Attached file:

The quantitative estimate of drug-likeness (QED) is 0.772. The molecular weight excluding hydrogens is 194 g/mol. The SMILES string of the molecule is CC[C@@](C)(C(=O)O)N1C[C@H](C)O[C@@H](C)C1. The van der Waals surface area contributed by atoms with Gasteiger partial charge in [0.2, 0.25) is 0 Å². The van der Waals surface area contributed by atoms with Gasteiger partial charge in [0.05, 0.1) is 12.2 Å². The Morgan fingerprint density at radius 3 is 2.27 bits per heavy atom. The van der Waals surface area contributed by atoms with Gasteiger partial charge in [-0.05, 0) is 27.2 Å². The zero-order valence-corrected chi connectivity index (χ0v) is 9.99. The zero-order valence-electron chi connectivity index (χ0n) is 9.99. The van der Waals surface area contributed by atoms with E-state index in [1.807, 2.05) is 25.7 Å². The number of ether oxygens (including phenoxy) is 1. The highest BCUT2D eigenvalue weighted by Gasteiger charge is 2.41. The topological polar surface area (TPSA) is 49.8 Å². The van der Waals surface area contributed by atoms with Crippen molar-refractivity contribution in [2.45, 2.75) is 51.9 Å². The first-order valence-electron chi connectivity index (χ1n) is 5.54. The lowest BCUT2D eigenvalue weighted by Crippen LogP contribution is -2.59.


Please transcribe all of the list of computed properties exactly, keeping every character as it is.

The quantitative estimate of drug-likeness (QED) is 0.772. The molecular weight excluding hydrogens is 194 g/mol. The SMILES string of the molecule is CC[C@@](C)(C(=O)O)N1C[C@H](C)O[C@@H](C)C1. The van der Waals surface area contributed by atoms with Gasteiger partial charge in [0.2, 0.25) is 0 Å². The van der Waals surface area contributed by atoms with Gasteiger partial charge in [0.05, 0.1) is 12.2 Å². The Morgan fingerprint density at radius 3 is 2.27 bits per heavy atom. The van der Waals surface area contributed by atoms with Gasteiger partial charge in [-0.05, 0) is 27.2 Å². The zero-order valence-corrected chi connectivity index (χ0v) is 9.99. The zero-order valence-electron chi connectivity index (χ0n) is 9.99. The van der Waals surface area contributed by atoms with E-state index in [1.807, 2.05) is 25.7 Å². The number of ether oxygens (including phenoxy) is 1. The highest BCUT2D eigenvalue weighted by Gasteiger charge is 2.41. The topological polar surface area (TPSA) is 49.8 Å². The van der Waals surface area contributed by atoms with Crippen molar-refractivity contribution in [2.45, 2.75) is 51.9 Å². The first-order valence-electron chi connectivity index (χ1n) is 5.54. The lowest BCUT2D eigenvalue weighted by Crippen LogP contribution is -2.59.